In Pursuit of ABX - May I have coffee with my milkshake?

A forum for the discussion of antibiotics as a potential therapy for MS

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Postby Thomsyn » Sat Dec 08, 2007 11:25 am

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Postby MacKintosh » Sat Dec 08, 2007 11:39 am

Thomsyn, And your point is what? Interesting you post no personal profile and you post no narrative. Who are you and what is your purpose in posting this apparently negative link?
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Driving to Vanderbilt

Postby notasperfectasyou » Wed Dec 12, 2007 8:35 pm

Notebook Update

1) Empirical Antibacterial Treatment of Infection with Chlamydophila pneumoniae in Multiple Sclerosis
2) Chlamydia pneumoniae and MS: Questions and Answers
3) Multiple sclerosis: an infectious syndrome involving Chlamydophila pneumoniae
4) Chlamydia pneumoniae Infection of the Central Nervous System in Multiple Sclerosis.
5) Minocycline Reduces Gadolinium-Enhancing Magnetic Resonance Imaging Lesions in Multiple Sclerosis
6) Detection of Chlamydial Bodies and Antigens in the Central Nervous System of Patients with Multiple Sclerosis
7) Chlamydia pneumoniae infection of microglial cells in vitro: a model of microbial infection for neurological disease
8) Wheldon Protocol
9) Some Answers to Concerns About Long-Term Antibiotics
10) The Brain and Pathogenic Treatment
11) Multiple Sclerosis and the CPn Model
12) Smoking Guns, Cellular Similarities Between CPn Cellular Reactions and MS

Bonus article!

I’m adding Combination Therapy With Interferon Beta-1a and Doxycycline in Multiple Sclerosis

I’ve not figured out how I want to insert it so it’s in the front pocket. I’m still open to thoughts from folks about the design and content of “the notebook”.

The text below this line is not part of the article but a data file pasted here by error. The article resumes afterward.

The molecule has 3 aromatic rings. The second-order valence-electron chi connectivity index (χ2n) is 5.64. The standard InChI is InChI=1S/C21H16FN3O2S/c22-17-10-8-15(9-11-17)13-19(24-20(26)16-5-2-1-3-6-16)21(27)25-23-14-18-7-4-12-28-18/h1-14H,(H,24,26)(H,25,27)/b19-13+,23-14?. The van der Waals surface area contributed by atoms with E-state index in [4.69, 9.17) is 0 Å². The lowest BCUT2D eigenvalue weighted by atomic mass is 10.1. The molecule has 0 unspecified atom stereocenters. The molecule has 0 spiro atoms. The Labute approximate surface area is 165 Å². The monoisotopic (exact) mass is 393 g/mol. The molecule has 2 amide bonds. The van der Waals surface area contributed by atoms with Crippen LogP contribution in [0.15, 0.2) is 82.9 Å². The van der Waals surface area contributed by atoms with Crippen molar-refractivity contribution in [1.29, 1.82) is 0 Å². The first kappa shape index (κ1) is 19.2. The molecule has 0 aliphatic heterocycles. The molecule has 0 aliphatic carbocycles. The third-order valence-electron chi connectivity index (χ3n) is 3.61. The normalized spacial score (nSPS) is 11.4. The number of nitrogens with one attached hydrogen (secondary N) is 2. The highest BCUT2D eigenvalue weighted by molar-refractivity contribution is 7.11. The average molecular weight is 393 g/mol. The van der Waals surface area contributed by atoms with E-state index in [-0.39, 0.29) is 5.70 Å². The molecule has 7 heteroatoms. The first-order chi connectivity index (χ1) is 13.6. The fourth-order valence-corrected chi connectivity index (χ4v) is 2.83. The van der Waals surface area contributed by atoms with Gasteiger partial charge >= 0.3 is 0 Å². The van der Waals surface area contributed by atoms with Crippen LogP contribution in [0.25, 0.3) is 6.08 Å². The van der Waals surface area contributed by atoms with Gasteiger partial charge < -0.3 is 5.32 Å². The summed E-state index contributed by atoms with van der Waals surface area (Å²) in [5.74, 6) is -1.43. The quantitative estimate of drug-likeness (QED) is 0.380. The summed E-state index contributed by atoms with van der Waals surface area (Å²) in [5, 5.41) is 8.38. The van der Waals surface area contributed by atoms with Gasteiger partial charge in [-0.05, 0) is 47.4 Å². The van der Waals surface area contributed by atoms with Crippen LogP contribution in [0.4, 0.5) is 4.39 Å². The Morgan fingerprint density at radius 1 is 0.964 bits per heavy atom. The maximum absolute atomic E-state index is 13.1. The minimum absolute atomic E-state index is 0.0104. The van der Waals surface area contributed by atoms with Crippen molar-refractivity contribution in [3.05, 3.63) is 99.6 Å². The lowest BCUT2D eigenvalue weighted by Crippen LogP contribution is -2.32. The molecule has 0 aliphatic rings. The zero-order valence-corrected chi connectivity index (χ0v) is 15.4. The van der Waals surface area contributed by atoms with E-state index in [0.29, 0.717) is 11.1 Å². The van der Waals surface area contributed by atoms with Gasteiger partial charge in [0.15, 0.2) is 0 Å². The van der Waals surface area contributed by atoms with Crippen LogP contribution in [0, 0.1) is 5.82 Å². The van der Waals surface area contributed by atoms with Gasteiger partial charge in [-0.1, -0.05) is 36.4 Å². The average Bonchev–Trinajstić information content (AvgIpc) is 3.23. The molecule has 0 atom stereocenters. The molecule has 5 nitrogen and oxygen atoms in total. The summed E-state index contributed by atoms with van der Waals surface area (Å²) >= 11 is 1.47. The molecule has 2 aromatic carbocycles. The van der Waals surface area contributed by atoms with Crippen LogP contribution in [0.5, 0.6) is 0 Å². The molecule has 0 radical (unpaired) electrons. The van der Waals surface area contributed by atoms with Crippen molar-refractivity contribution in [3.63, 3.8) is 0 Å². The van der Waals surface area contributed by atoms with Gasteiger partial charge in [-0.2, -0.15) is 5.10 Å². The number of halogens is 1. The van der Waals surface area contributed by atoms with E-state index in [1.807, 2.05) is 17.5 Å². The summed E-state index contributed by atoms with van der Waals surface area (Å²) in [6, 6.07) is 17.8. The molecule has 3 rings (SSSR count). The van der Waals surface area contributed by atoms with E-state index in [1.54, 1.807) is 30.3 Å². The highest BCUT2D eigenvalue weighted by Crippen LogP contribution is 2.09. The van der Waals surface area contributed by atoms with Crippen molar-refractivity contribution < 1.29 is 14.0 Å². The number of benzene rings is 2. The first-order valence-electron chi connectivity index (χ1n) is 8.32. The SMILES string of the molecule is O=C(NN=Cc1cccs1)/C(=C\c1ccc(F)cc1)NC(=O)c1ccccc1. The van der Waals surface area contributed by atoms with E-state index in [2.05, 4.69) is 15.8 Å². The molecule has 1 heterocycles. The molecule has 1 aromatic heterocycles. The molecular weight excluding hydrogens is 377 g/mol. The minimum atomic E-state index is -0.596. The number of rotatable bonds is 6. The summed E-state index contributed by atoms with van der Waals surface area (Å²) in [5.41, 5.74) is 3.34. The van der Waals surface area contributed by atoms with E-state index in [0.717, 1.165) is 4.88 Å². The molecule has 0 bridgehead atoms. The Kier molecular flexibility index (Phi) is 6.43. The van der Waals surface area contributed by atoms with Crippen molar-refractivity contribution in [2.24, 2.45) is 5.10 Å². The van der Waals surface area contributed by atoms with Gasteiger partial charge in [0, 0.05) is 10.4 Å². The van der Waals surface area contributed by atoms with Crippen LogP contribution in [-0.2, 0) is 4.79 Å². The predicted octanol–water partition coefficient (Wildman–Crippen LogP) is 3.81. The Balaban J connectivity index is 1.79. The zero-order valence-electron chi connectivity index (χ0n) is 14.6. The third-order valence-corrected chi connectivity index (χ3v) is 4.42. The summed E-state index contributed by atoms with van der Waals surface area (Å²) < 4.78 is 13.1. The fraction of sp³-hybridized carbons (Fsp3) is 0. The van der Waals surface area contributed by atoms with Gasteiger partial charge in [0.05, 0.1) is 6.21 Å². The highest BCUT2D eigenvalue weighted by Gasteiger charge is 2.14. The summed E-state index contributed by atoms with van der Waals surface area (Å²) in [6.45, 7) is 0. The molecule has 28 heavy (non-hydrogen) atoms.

Vanderbilt Appointment

There are so many avenues we’ve thought about in this journey. I can’t thank everyone here and at CPn Help enough. Just when I was ready to start working on internet pharmacy as a solution, the Vanderbilt appointment worked out. I did take Sarah’s advice and e-mail Dr. Sriram directly. We also had Kim’s Oncologist very much ready to help. I don’t know that there’s a real easy way to get to the starting line, I called Johns Hopkins, Mayo and other universities to see if anyone could help prescribe ABX. I think persistence is a key factor.

The case manager nurse at the health plan was a bit helpful. She was able to check on the coverage for us, but really couldn’t do anything to help us find a doctor. It’s hard to tell what Kim’s Neurologist did, but we did get the needed records and MRI’s. Again, I think persistence is a factor. Also, being here and at CPn Help provided us with a regular place to chat about this and the fact that we could check in with others was very motivating.

I don’t know that there’s any recommendation I have on how to get started other than to be persistent and keep talking with people. Everyone who couldn’t help was actually helpful. We learned stuff, we learned why some folks could not help.

One avenue we did not try, but I’d like to put on the table is the concept of marching into your Neurologist’s office and asking for the referral. I think I got so convinced that this was not a good path that we just simply didn’t try it. But, honestly, I don’t think it’s a bad move. If we had this to do all over again, I think I’d have gotten an appointment to go in and ask for the referral sooner. Maybe after having read up real good on the CPn Handbok and some personal stories. Maybe after we became convinced that this was what we wanted and why we thought it was such a sound idea. Yes, I’d print up the stuff that makes up the notebook and I’d present it to Kim’s Neurologist and ask for the referral. I realize that he’s not going to write the script, but he’s much more likely to write the referral – they are two different things.

Similarly, the doctor that was breaktrough helpful was Kim’s Oncologist. So touching the doctors you know is a real good idea. Again, we might have gotten here sooner if we separated out the concept of asking for a script and asking for a referral.

So in summary, I’ve learned:

1) Be persistent